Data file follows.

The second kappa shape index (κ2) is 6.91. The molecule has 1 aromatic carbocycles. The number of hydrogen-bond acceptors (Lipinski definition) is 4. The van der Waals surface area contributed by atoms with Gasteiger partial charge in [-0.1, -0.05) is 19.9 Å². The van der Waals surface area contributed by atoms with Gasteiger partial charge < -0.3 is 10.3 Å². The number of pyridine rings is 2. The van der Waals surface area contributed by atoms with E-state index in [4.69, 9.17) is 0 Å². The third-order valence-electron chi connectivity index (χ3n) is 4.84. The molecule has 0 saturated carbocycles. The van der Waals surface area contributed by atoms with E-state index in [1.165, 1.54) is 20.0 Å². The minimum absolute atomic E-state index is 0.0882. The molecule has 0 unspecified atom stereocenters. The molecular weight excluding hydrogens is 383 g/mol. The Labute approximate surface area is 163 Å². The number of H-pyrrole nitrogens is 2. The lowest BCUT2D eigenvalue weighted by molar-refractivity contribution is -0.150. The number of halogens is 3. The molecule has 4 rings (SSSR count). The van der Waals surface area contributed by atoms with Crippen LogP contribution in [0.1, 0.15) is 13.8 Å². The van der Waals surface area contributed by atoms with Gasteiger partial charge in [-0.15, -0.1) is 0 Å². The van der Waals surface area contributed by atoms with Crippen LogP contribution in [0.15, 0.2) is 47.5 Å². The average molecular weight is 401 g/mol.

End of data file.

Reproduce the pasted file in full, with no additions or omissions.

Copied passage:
The second kappa shape index (κ2) is 6.91. The molecule has 1 aromatic carbocycles. The number of hydrogen-bond acceptors (Lipinski definition) is 4. The van der Waals surface area contributed by atoms with Gasteiger partial charge in [-0.1, -0.05) is 19.9 Å². The van der Waals surface area contributed by atoms with Gasteiger partial charge < -0.3 is 10.3 Å². The number of pyridine rings is 2. The van der Waals surface area contributed by atoms with E-state index in [4.69, 9.17) is 0 Å². The third-order valence-electron chi connectivity index (χ3n) is 4.84. The molecule has 0 saturated carbocycles. The van der Waals surface area contributed by atoms with E-state index in [1.165, 1.54) is 20.0 Å². The minimum absolute atomic E-state index is 0.0882. The molecule has 0 unspecified atom stereocenters. The molecular weight excluding hydrogens is 383 g/mol. The Labute approximate surface area is 163 Å². The number of H-pyrrole nitrogens is 2. The lowest BCUT2D eigenvalue weighted by molar-refractivity contribution is -0.150. The number of halogens is 3. The molecule has 4 rings (SSSR count). The van der Waals surface area contributed by atoms with Crippen LogP contribution in [0.1, 0.15) is 13.8 Å². The van der Waals surface area contributed by atoms with Gasteiger partial charge in [-0.15, -0.1) is 0 Å². The van der Waals surface area contributed by atoms with Crippen LogP contribution in [0.15, 0.2) is 47.5 Å². The average molecular weight is 401 g/mol.